Ok this is a little area you don’t get to see that often. It’s the darkroom. It’s squeezed between two walls and a supporting arch in the building that we’re based. It’s a really unusual space. I’ve got the camera here, and I’m going to do my first test.

Because of the sensitivity of the photographic paper I am loading it into the camera in the dark-room. If I was using negatives, I would have to do this in complete darkness but photographic paper is a bit more forgiving. The paper is also negative, so the image will have to be inverted or made positive to see details more clearly.

Ok I’m using a bit of electrical tape as a shutter. I don’t know what I’m going to record yet.

Yeah I don’t do clockwise, or anti-clockwise. Ok here goes. Cool.

Oh was the developer on the right? Oh the developer is closest to the door. Ok, that doesn’t look right. Alright I forgot to put the slit in the camera. Oh sheet. It looks kinda cool though. It’s got this kinda moon shape. Ok let do this again. You can see I’ve actually got the slit on there now – that was really stupid.

Nathan is building a belt driven turn table to rotate a large object while taking a slit scan. He sat down on it to see if it could take his weight. I am concentrating on turning the disc as slowly as possible – that’s my concentration face.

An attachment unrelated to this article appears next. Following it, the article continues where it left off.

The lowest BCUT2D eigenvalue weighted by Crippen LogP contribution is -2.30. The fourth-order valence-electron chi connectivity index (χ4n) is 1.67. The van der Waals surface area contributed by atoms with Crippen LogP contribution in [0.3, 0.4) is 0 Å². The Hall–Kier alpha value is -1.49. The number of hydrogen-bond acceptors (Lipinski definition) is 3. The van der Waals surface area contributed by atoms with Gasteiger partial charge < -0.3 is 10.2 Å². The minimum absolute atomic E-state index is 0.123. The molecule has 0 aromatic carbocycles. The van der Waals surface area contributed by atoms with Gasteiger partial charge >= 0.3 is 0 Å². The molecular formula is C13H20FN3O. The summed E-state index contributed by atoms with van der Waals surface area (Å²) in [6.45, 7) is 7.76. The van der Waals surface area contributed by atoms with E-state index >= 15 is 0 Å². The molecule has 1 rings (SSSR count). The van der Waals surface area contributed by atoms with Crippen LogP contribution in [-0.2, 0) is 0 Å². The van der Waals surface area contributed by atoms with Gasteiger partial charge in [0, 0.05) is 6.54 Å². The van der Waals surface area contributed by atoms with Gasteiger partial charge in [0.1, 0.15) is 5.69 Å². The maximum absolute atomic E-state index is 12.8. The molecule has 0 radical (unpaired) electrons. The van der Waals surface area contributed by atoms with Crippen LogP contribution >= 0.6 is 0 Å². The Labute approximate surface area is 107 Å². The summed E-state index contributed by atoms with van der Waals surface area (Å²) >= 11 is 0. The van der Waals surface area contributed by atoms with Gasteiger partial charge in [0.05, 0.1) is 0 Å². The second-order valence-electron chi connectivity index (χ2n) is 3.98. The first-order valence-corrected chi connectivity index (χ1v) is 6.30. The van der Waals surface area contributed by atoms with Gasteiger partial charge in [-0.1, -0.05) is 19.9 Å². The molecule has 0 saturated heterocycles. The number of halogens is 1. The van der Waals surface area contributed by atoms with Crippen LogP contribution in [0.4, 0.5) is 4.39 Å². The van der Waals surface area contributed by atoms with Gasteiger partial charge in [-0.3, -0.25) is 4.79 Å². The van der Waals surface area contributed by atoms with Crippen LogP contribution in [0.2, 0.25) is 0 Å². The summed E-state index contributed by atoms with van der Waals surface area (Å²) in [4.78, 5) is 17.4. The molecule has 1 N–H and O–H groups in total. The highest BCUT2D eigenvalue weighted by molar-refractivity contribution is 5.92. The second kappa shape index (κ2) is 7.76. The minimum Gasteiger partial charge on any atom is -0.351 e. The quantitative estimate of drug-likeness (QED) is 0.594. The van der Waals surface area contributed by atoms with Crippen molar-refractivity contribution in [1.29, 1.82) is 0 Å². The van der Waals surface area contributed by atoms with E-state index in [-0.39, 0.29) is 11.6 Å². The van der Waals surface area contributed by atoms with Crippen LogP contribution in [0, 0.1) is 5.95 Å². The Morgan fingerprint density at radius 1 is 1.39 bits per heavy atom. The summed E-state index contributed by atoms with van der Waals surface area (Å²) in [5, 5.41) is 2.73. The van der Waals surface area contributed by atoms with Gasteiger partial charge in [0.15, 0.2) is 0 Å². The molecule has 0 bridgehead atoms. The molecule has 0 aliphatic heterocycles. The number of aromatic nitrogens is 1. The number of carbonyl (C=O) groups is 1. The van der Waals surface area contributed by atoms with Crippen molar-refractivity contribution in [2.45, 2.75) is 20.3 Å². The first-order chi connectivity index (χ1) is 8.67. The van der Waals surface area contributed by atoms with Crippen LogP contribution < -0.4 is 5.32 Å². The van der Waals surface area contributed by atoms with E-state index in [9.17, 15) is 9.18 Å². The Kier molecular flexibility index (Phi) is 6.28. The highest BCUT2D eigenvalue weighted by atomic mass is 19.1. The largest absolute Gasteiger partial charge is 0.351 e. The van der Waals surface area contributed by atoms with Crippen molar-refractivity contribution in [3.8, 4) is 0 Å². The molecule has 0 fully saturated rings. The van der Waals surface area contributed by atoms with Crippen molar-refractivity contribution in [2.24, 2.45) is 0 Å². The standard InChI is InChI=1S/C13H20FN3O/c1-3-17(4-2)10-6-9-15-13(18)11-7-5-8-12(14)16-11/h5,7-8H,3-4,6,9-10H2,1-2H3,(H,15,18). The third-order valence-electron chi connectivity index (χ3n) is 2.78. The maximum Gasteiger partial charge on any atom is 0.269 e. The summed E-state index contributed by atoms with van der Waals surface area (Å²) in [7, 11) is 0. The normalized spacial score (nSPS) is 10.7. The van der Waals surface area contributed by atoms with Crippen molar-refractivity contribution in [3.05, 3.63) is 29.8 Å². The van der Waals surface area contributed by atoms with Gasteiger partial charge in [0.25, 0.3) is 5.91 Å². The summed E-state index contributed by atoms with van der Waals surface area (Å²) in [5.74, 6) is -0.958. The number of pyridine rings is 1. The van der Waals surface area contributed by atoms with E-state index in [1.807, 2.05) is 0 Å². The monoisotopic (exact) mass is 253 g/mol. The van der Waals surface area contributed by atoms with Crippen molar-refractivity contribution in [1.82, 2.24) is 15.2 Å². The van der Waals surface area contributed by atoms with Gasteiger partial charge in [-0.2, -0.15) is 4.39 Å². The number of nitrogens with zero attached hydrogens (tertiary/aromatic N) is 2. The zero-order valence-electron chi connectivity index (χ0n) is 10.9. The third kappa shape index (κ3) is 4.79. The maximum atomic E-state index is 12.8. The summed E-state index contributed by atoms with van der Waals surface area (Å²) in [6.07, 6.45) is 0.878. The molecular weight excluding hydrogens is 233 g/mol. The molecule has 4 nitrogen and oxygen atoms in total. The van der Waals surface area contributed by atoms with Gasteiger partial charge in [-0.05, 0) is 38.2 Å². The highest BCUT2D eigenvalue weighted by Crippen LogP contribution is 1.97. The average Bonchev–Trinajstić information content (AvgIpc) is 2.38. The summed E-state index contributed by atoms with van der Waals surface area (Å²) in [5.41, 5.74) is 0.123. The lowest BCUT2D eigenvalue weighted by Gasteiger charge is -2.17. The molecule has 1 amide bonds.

Even though the workshop feels quite bright, it will not compare to daylight, and I have to also factor in the speed I turn the disc which exposes the paper, and the thickness of the slit which acts like an aperture. In reality you just have to do a few test and compensate the next time around. On the negative paper everything is reversed. So where I may have paused turning the disc or pointed at a light source, you can see dark lines which means they were exposed (or over exposed), and the light patches of paper, once invested will be dark, which means they were underexposed.

So yet another video has come to a natural end. In the next video I am going to consider planetary gears to further reduce the rotational speed of the disc and continue developing the slit-scan disc camera. If you want to support this channel you can sacrifice your thumbs to the algorithm gods, or support me on Patron where provide additional material to relevant videos. Thanks for watching.